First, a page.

In April, Danny Ford and Will Muschamp gave speeches on leadership at Knight’s Companies, a concrete contractor in Summerville. The talks sounded pretty similar to Ford.
“They do a lot of things similar to us,” the former Clemson and Arkansas coach told The State. “They believe in a lot of the same things.”
Those similarities have led to what might be considered an unlikely friendship between the man who coached Clemson to the 1981 national title and the man charged with rebuilding South Carolina’s football program to once again challenge the Tigers for in-state dominance. That’s exactly what has happened, though, as the pair have traveled together to multiple speaking events similar to the one in April.
When asked about their relationship, Muschamp responded with a loud laugh.
Digital Access for only $0.99
For the most comprehensive local coverage, subscribe today.
“I gotta stay away from that,” he said. “Nah, he’s a good guy. He’s been great.”
Ford also treads lightly on the subject, considering how sensitive fans on both sides of the rivalry can be about anything that smells of fraternization.
“I’ll have to watch what I say or I’ll get a lot of bad remarks from Clemson people,” Ford said. “He seems like a very down-to-earth fellow, works hard and has a plan to try make them successful in Columbia. I wish him well. I hope he has a program down there that makes everyone in the state proud along with what Clemson has developed. Just as far as people go, he’s a nice fellow, and I’ve enjoyed the time we’ve been around him.”
Both have a reputation as coaches who can correct with loud and colorful language but stay on good terms their players. Arkansas Democrat-Gazette writer Bob Holt, who covered the Razorbacks while Ford was their coach, remembers one practice where Ford made his players run the same play “over and over and over” while exhorting them all along.
“It was like,‘Oh my gosh,’ but I know that toughened guys up,” Holt said. “Danny came along and really brought a lot of discipline to the program. He didn’t tolerate guys messing up.”
Ford, who now works on his farm in Pendleton, S.C., coached Clemson from 1978 through 1989 and then went to Arkansas, where he inherited a program coming off a 3-7-1season and left after five years with an overall record of 20-36-1.
“I’ll use a pickup truck analogy because Danny was a pickup truck kind of guy, they had a pickup truck that was in a ditch,” Holt said. “He pulled the pickup truck out of the ditch and got it back on the road. I really respected Danny. To me, the measure of the coach is did he leave the program in better shape, and there’s no doubt Danny left that program in better shape. The next year, when Houston Nutt came in, they went 9-2.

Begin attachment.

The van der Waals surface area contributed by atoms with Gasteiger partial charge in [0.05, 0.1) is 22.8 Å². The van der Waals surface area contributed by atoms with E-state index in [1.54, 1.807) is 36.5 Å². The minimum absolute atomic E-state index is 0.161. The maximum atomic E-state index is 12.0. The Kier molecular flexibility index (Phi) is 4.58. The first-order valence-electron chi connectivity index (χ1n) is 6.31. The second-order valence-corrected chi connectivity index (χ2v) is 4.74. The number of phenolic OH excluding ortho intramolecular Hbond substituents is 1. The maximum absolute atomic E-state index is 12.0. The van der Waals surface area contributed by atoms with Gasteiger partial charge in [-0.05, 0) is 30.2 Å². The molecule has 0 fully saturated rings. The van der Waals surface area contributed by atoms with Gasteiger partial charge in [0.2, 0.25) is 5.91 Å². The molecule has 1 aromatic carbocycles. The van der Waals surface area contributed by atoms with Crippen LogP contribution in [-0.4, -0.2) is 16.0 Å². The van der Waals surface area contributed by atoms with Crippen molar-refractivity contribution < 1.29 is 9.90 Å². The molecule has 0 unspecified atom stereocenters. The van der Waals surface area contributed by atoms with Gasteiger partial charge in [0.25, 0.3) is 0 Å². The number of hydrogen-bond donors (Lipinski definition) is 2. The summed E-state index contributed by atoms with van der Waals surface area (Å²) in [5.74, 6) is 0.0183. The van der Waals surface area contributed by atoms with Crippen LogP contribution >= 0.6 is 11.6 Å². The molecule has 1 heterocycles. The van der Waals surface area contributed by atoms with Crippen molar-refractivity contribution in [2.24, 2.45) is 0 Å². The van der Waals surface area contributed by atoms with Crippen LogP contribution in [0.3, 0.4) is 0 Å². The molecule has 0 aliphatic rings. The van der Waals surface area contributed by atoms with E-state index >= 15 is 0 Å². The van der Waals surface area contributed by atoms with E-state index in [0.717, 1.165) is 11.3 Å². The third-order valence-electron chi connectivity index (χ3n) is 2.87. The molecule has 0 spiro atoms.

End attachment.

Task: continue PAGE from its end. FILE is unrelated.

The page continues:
Muschamp coached at Florida for four seasons before coming to South Carolina, where he inherited a team that was 3-9 in 2015 and improved it to 6-7 in 2016 and 9-4 in 2017.
“I think, from what they have done, if they can show improvement from year to year like they have done, that’s really good,” Ford said. “Just like Clemson, if they can continue to win 10-11 games a year, that’s really good. I have been in both of those leagues, and I don’t mind telling you when you play in the SEC that’s a tough league from week to week. The ACC, you can have a little break, but the ACC has changed since I’ve been in it. The SEC is probably a little bit more physical from week to week.The ACC when I coached wasn’t like that.”
Ford and Muschamp met once on the field, when the Razorbacks traveled to play Georgia, where Muschamp was a starting safety. Ford doesn’t remember Muschamp from the game, he said.
“No, he couldn’t have been too good,” Ford said. “We beat them didn’t we?”
They did. Arkansas won that meeting 20-10 in Athens, Ga., a result Muschamp also remembered. Another similarity between the two men, neither minds needling friends and acquaintances. When it was pointed out to Ford that Muschamp was initially a walk-on for the Bulldogs, he replied, “A lot of times they make really good coaches because they have overachieved before.”
“Usually these really, really good players, they don’t turn out to be too good a coaches because it comes so easy for them,” Ford continued. “The other guys have to work so hard to get there.
“I guess that means I wasn’t a very good player either.”